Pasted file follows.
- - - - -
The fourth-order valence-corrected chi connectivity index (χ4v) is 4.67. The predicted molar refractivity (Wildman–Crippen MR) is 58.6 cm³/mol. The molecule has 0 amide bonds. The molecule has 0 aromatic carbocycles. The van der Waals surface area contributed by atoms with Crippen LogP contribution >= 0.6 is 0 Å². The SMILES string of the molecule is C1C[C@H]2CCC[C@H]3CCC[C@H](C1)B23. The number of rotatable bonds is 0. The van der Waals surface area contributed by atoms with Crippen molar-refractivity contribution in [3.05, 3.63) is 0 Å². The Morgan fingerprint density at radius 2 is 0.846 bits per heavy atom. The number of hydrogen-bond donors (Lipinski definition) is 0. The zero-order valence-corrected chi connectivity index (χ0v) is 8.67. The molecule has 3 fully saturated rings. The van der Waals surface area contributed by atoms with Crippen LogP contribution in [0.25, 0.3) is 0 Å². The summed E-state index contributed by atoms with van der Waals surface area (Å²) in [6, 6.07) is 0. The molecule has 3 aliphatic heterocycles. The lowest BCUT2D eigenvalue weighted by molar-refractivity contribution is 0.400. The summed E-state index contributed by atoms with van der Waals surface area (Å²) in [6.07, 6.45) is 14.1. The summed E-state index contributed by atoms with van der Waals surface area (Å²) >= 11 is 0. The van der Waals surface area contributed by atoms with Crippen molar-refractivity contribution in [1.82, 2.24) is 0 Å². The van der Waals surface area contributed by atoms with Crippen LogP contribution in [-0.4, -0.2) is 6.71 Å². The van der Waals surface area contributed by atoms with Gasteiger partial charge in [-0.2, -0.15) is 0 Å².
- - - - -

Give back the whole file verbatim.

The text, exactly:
The fourth-order valence-corrected chi connectivity index (χ4v) is 4.67. The predicted molar refractivity (Wildman–Crippen MR) is 58.6 cm³/mol. The molecule has 0 amide bonds. The molecule has 0 aromatic carbocycles. The van der Waals surface area contributed by atoms with Crippen LogP contribution >= 0.6 is 0 Å². The SMILES string of the molecule is C1C[C@H]2CCC[C@H]3CCC[C@H](C1)B23. The number of rotatable bonds is 0. The van der Waals surface area contributed by atoms with Crippen molar-refractivity contribution in [3.05, 3.63) is 0 Å². The Morgan fingerprint density at radius 2 is 0.846 bits per heavy atom. The number of hydrogen-bond donors (Lipinski definition) is 0. The zero-order valence-corrected chi connectivity index (χ0v) is 8.67. The molecule has 3 fully saturated rings. The van der Waals surface area contributed by atoms with Crippen LogP contribution in [0.25, 0.3) is 0 Å². The summed E-state index contributed by atoms with van der Waals surface area (Å²) in [6, 6.07) is 0. The molecule has 3 aliphatic heterocycles. The lowest BCUT2D eigenvalue weighted by molar-refractivity contribution is 0.400. The summed E-state index contributed by atoms with van der Waals surface area (Å²) in [6.07, 6.45) is 14.1. The summed E-state index contributed by atoms with van der Waals surface area (Å²) >= 11 is 0. The van der Waals surface area contributed by atoms with Crippen molar-refractivity contribution in [1.82, 2.24) is 0 Å². The van der Waals surface area contributed by atoms with Crippen LogP contribution in [-0.4, -0.2) is 6.71 Å². The van der Waals surface area contributed by atoms with Gasteiger partial charge in [-0.2, -0.15) is 0 Å².